Global Collaboration, part 2: Do you want a cup of tea?

20th, July 2013
 
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by Tom Haak
 
in  Global Collaboration
 
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Long time ago when I worked for another multinational, there was a program to improve the relations between headquarters and the countries (sometimes also called ‘local’, versus the more important people at HQ, who were ‘global’). One of the recommendations of the ‘Improve the image of HQ’ task force was to give people at HQ an English course. They all thought their English was at a very high level, but the reality was some misunderstandings were caused by the poor English of the staff at HQ. Also I was forced to participate in the course (totally unnecessary for me of course, I thought). The course was revealing. The teacher made it very clear to us it was not only about the use of the language, but also about the cultural differences. He play acted two conversations. Conversation one is between a Dutchman (D) and an Englishman (E):

D: Do you want a cup of tea?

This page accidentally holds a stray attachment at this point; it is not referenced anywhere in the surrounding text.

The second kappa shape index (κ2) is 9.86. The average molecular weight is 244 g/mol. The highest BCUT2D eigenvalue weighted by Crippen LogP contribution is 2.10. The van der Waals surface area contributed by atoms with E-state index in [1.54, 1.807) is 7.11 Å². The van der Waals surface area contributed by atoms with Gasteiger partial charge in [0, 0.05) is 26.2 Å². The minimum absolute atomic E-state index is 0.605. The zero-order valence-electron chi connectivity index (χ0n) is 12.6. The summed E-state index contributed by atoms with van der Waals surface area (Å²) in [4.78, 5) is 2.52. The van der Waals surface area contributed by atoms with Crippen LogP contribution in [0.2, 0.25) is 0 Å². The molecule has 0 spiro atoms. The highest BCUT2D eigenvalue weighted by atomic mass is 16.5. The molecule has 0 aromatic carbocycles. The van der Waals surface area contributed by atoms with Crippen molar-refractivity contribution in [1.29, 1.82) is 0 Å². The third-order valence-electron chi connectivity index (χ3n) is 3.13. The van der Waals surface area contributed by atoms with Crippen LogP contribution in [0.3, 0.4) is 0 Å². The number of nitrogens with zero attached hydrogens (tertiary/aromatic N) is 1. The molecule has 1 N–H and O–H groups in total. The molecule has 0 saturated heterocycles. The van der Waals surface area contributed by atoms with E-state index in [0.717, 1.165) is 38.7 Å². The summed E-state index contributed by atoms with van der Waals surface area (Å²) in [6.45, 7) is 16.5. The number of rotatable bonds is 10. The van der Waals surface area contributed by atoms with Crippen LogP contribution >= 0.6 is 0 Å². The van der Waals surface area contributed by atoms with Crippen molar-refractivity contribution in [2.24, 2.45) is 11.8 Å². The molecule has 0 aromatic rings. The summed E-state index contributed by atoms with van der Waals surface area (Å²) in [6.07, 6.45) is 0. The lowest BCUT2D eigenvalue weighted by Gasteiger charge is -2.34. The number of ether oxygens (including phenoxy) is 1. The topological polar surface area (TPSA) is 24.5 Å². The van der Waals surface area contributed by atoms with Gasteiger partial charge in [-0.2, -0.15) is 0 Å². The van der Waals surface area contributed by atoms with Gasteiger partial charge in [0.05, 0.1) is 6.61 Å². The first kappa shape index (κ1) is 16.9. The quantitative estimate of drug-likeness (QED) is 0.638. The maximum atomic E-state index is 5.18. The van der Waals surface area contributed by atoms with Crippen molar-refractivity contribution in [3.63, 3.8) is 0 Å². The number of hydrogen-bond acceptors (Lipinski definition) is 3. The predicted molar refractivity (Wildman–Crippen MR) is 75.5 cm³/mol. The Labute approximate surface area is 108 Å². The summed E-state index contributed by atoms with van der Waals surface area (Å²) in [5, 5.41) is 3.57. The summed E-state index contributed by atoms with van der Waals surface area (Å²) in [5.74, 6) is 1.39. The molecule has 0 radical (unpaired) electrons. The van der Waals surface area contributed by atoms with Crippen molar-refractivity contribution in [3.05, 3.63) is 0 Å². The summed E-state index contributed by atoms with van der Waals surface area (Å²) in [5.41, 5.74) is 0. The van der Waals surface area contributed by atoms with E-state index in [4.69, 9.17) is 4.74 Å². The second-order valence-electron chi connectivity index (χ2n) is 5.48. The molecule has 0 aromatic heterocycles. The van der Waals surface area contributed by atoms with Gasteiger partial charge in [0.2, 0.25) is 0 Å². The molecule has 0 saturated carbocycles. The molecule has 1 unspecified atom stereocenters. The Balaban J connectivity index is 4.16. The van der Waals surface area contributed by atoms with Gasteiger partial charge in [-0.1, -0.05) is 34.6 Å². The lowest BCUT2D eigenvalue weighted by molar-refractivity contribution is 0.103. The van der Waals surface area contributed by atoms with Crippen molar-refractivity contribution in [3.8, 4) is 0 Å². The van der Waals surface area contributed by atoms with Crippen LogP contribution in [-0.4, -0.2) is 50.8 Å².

E: No, thank you
D: Ok

Conversation two is between two Englishmen:

E1: Do you want a cup of tea?
E2: No, thank you.
E1: Are you sure you don’t want a cup of tea?
E2: No thank you, I appreciate your offer.
E1: Are you really sure, it’s no trouble at all, I was going to make a pot anyway.
E2: Well, maybe one cup?

After the course we needed some more people at HQ to interface with the UK, but the relations changed enormously (haha).
Even within one country or within one organization the cultural differences can be big. The difference between the approach of HR and Legal. Between the approach of Sales and Audit.
Cultural differences are clearly a potential barrier to global collaboration we have to take into account.
Let’s not make too many assumptions. You might think that because Belgium and The Netherlands are very close, the cultures will be very similar. You might think that because Dutchmen speak reasonable English their culture is comparable to the English culture.
What helps? To be open to the differences, to reflect on the differences before judging, and last but not least: take advantage of the differences.

Some additional information on cultural differences at the site of the Cultural Detective.

Illustration by Adelina Rakovska.
The illustrations for the blog posts in the series ‘Global Collaboration’ are made for ‘The Future of HR’ by various artists from around the world.

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About the Author: Tom Haak

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